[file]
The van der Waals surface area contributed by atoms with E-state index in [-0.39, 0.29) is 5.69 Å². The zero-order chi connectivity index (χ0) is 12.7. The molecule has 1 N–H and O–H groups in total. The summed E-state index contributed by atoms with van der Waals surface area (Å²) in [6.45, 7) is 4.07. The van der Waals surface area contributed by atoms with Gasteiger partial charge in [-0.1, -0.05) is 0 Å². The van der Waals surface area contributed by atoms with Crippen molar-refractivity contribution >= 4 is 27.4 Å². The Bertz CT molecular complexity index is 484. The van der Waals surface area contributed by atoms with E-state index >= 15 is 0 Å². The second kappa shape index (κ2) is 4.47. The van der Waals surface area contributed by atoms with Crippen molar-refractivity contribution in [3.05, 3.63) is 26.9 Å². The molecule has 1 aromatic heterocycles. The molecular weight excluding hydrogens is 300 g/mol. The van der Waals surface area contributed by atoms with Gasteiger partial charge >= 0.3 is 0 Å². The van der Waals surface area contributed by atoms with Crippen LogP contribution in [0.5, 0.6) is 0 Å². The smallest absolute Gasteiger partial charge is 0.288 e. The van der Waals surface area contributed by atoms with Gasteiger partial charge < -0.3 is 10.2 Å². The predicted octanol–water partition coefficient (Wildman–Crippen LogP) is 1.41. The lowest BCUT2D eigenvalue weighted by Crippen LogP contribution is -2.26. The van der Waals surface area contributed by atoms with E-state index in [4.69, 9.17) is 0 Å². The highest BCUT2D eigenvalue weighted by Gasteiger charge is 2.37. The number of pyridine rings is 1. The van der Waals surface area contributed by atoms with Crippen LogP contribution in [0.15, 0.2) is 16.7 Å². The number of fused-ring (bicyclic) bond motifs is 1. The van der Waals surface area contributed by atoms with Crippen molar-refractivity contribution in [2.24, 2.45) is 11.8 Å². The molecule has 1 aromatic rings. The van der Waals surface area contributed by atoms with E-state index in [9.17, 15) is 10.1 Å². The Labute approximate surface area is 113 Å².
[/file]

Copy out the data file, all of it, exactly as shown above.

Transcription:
The van der Waals surface area contributed by atoms with E-state index in [-0.39, 0.29) is 5.69 Å². The zero-order chi connectivity index (χ0) is 12.7. The molecule has 1 N–H and O–H groups in total. The summed E-state index contributed by atoms with van der Waals surface area (Å²) in [6.45, 7) is 4.07. The van der Waals surface area contributed by atoms with Gasteiger partial charge in [-0.1, -0.05) is 0 Å². The van der Waals surface area contributed by atoms with Crippen molar-refractivity contribution >= 4 is 27.4 Å². The Bertz CT molecular complexity index is 484. The van der Waals surface area contributed by atoms with E-state index >= 15 is 0 Å². The second kappa shape index (κ2) is 4.47. The van der Waals surface area contributed by atoms with Crippen molar-refractivity contribution in [3.05, 3.63) is 26.9 Å². The molecule has 1 aromatic heterocycles. The molecular weight excluding hydrogens is 300 g/mol. The van der Waals surface area contributed by atoms with Gasteiger partial charge >= 0.3 is 0 Å². The van der Waals surface area contributed by atoms with Crippen LogP contribution in [0.5, 0.6) is 0 Å². The smallest absolute Gasteiger partial charge is 0.288 e. The van der Waals surface area contributed by atoms with Gasteiger partial charge < -0.3 is 10.2 Å². The predicted octanol–water partition coefficient (Wildman–Crippen LogP) is 1.41. The lowest BCUT2D eigenvalue weighted by Crippen LogP contribution is -2.26. The van der Waals surface area contributed by atoms with E-state index in [4.69, 9.17) is 0 Å². The highest BCUT2D eigenvalue weighted by Gasteiger charge is 2.37. The number of pyridine rings is 1. The van der Waals surface area contributed by atoms with Crippen LogP contribution in [0.15, 0.2) is 16.7 Å². The number of fused-ring (bicyclic) bond motifs is 1. The van der Waals surface area contributed by atoms with Crippen molar-refractivity contribution in [2.24, 2.45) is 11.8 Å². The molecule has 1 aromatic rings. The van der Waals surface area contributed by atoms with E-state index in [9.17, 15) is 10.1 Å². The Labute approximate surface area is 113 Å².